Montemayor's Diana

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thine owne imaginations so greatly preiudicially to thy rest and quiet: for the Shep∣herd whom thoumissest, is not so long since wanting, that thou maiest haue anie cause to thinke that he hath forsaken thee. Pacifie then thy selfe a little, for it may be that when thy backe was turned, he hauing some desire to change place, secretly got away, vnwilling (perhaps) that we shoulde see him go for seare of staying him, being inuited by the coole shades of those greene Sicamours, and by the fresh and pleasant winde that is gently blowing them; or else perhaps discontended for my comming hither, thinking my companie troublesome, whereas now without it he may merrily passe the heate of the day away.
To this answered Diana. By these words (gracious Shepherd) which thy toong hath vttered, and forced cheere which thou dissemblest, who cannot conceiue the greefe that consumes thy life? Thou shewest well that loue is thy torment, and art accustomed to deceiue amorous suspicions by vaine imaginations. For it is a com∣mon tricke of louers, to work their thoughts to beleeue false and impossible things, bicause they would not credite things that are certaine and true. Such comforts (gentle Shepherd) auaile more to quote out the sorrow of my greefe by thee, then to remedie my paine. For I know well enough, that my husband Delius is fledde af∣ter a most faire Shepherdesse, who went but euen now from hence, and in regarde of the great and feruent loue wherewith he beheld her, and sighes, which for her sake came smoking from his hart, I do verily beleeue (knowing moreouer how sted∣fastly he performes that he imagines or takes in hand) that he will not leaue follo∣wing that Shepherdesse, though he thinke to come neuer in my sight againe. And that which greeues me most is, that I know her disposition to be so rigorous, and her hart so great an enimie to Loue, that she will not onely shew him no pitic, but with great despite contemneth the most soueraigne beautie, and greatest deserts that may be.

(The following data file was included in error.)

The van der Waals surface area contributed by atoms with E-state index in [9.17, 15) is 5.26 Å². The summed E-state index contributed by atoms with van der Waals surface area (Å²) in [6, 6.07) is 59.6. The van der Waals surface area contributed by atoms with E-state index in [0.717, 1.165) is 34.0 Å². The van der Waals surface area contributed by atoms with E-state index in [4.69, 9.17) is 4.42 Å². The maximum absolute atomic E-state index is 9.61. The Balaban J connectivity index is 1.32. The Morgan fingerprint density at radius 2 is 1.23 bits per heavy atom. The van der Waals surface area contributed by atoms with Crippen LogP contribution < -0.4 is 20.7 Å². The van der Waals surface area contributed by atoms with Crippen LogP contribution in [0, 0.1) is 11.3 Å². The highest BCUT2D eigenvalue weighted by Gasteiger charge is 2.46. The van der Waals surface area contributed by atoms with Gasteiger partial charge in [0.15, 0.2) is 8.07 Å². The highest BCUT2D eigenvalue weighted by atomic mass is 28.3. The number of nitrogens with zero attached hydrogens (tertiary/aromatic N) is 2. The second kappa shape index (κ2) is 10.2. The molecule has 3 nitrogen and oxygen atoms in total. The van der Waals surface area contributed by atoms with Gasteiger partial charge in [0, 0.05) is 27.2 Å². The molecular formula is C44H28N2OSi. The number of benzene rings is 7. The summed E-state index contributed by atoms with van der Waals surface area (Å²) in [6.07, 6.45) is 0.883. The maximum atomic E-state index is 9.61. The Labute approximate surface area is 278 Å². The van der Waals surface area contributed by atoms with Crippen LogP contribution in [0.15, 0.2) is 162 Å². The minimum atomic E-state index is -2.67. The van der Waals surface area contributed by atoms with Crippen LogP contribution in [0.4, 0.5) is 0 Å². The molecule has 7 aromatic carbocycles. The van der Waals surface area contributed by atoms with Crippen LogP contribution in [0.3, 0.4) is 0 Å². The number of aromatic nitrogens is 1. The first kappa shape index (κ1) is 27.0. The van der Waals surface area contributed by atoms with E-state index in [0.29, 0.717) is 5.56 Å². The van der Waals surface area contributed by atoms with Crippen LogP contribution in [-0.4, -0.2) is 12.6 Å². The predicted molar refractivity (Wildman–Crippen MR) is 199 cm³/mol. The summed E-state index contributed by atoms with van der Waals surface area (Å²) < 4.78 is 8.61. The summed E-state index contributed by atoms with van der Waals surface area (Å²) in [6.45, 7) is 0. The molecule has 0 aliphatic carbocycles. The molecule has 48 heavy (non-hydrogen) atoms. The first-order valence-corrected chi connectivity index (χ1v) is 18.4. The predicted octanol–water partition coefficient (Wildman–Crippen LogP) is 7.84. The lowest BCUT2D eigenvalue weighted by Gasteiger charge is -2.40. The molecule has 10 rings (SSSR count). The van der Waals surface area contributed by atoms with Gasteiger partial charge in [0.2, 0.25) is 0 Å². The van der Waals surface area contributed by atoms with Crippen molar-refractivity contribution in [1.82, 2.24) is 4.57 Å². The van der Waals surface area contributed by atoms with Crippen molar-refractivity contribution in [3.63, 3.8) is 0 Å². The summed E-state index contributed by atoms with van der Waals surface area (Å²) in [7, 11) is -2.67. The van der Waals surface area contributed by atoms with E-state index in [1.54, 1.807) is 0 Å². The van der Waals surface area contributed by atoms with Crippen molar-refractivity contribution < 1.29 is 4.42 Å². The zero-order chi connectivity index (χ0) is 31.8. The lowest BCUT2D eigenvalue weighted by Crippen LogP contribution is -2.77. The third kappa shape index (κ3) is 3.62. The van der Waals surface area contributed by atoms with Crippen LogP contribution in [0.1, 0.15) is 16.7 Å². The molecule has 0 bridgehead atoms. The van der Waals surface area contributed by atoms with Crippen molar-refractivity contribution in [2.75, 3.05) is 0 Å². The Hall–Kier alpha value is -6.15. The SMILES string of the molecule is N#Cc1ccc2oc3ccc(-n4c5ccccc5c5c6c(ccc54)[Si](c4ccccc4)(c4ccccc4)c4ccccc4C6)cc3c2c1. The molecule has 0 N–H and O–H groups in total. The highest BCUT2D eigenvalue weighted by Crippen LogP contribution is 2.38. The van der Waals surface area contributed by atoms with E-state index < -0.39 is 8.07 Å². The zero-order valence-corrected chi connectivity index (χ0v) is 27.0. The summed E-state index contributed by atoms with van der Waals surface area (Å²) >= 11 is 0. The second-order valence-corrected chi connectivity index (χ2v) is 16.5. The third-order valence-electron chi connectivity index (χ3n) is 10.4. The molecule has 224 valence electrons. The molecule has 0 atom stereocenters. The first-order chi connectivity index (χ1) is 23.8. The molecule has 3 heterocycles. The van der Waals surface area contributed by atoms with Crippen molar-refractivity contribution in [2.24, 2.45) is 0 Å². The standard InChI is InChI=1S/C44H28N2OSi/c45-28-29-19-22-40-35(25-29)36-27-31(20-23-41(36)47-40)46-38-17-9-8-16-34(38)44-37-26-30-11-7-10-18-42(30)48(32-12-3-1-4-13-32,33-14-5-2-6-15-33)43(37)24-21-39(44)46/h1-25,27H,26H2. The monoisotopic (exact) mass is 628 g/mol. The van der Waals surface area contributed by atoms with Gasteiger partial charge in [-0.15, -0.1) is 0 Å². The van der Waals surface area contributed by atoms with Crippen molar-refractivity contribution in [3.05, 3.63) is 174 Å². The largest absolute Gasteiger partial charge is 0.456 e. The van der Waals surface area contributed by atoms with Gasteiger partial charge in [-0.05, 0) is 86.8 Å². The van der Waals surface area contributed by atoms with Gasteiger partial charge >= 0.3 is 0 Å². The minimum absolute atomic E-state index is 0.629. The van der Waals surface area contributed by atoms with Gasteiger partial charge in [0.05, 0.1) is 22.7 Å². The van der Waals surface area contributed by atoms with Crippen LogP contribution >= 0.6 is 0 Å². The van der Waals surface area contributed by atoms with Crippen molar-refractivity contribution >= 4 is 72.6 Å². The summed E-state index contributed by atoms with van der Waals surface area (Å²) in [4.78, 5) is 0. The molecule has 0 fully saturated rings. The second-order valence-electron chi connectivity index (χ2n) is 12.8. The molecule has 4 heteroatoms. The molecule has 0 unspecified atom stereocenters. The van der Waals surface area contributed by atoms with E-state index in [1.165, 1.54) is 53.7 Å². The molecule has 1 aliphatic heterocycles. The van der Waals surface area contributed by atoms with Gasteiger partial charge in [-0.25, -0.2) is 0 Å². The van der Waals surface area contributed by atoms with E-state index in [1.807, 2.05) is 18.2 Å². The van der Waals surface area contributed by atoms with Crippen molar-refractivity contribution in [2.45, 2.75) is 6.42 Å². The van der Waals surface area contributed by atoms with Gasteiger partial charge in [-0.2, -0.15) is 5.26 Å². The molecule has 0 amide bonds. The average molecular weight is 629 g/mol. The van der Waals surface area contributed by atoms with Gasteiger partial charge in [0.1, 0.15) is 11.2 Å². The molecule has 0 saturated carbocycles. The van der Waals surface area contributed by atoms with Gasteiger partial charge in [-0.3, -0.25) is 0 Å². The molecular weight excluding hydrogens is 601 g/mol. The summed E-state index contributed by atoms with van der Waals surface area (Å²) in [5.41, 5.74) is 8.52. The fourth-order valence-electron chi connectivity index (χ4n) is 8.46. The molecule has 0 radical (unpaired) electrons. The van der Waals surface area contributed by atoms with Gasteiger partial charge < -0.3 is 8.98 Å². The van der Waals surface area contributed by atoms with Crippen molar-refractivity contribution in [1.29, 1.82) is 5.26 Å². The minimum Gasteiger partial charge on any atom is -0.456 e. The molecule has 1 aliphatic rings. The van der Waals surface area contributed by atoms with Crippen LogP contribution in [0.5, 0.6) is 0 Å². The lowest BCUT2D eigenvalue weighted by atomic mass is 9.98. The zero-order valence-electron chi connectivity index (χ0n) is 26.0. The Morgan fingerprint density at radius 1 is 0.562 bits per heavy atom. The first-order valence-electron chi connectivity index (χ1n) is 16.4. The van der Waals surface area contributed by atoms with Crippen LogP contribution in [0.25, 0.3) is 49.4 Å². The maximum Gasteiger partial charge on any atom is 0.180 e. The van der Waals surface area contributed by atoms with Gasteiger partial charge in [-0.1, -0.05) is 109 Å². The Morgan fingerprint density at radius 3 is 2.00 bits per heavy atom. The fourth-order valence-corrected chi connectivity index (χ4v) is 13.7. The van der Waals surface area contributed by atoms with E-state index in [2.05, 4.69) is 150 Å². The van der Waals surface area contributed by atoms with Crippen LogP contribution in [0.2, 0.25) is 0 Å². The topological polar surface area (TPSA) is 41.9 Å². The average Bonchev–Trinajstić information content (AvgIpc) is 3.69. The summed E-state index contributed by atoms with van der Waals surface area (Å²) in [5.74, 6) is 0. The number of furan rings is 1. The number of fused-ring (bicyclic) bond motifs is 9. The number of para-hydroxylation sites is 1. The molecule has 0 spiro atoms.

At these very wordes the sorrowfull Shepherd thought that a mortall dart pier∣ced his chill hart, and therefore saide. Vnhappie me most wretched Louer, what greater reason haue not these harts (not made of stonie flint) to be sorrowfull for me, when thorow out the worlde I seeke the most cruell and pitilesse Damsell that liues on earth? Ah faire Shepherdesse, thou hast good cause to be sorrie for thy hus∣band, for if she whom he followes, be so cruelly conditioned as this, then must his life be in great danger.
By these words Diana cleerely perceiued, what his greefe was, and that the Shep∣herdesse that ranne away at his comming, was the very same, whom in so many parts of the worlde he had sought. And so she was indeede; for when she began to flie from him, she tooke the habite of a Shepherdesse, by that meanes not to be knowne nor discourered. But for that present time Diana dissembled with the Shep∣herd, and woulde tell him nothing of the matter, to keepe her worde and promise which she had giuen Alcida at her departure: And also bicause it was now a good while since she was gone, and ranne with such haste thorow the thicke wood, that it was impossible for him to ouertake her. All which if she should tell the Shepherd, she thought would serue for nothing else but to adde a fresh wounde to an old sore, and to trouble his minde more, by giuing him some little hope to attaine to his pur∣pose, when by no meanes he was able to obtaine it. But bicause she desired to know what he was, the summe of his loue, and the cause of her hate, she said vnto him.
Comfort thy selfe (Shepherd) in these thy complaints, and of curtesie tell me their cause: for to lighten them, I would be glad to know who thou art, and to heare


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